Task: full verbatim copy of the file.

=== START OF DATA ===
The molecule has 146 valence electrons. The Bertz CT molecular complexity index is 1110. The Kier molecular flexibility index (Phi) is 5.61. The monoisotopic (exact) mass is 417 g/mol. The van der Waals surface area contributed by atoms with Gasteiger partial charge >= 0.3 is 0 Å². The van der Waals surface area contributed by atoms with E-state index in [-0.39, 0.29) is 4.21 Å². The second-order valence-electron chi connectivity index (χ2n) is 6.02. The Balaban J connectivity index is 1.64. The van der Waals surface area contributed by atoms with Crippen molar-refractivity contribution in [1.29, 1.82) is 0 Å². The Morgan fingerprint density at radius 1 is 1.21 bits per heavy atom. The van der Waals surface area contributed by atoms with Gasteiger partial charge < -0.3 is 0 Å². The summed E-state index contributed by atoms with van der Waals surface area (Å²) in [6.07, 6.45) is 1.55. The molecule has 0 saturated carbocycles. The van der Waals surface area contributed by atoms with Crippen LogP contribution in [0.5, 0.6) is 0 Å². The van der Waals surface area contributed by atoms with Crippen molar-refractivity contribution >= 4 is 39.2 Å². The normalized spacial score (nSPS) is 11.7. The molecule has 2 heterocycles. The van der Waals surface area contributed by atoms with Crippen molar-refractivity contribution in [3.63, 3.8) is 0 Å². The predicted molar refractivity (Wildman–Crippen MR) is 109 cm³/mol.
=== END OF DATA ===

The molecule has 146 valence electrons. The Bertz CT molecular complexity index is 1110. The Kier molecular flexibility index (Phi) is 5.61. The monoisotopic (exact) mass is 417 g/mol. The van der Waals surface area contributed by atoms with Gasteiger partial charge >= 0.3 is 0 Å². The van der Waals surface area contributed by atoms with E-state index in [-0.39, 0.29) is 4.21 Å². The second-order valence-electron chi connectivity index (χ2n) is 6.02. The Balaban J connectivity index is 1.64. The van der Waals surface area contributed by atoms with Crippen molar-refractivity contribution in [1.29, 1.82) is 0 Å². The Morgan fingerprint density at radius 1 is 1.21 bits per heavy atom. The van der Waals surface area contributed by atoms with Gasteiger partial charge < -0.3 is 0 Å². The summed E-state index contributed by atoms with van der Waals surface area (Å²) in [6.07, 6.45) is 1.55. The molecule has 0 saturated carbocycles. The van der Waals surface area contributed by atoms with Crippen LogP contribution in [0.5, 0.6) is 0 Å². The van der Waals surface area contributed by atoms with Crippen molar-refractivity contribution >= 4 is 39.2 Å². The normalized spacial score (nSPS) is 11.7. The molecule has 2 heterocycles. The van der Waals surface area contributed by atoms with Crippen molar-refractivity contribution in [3.63, 3.8) is 0 Å². The predicted molar refractivity (Wildman–Crippen MR) is 109 cm³/mol.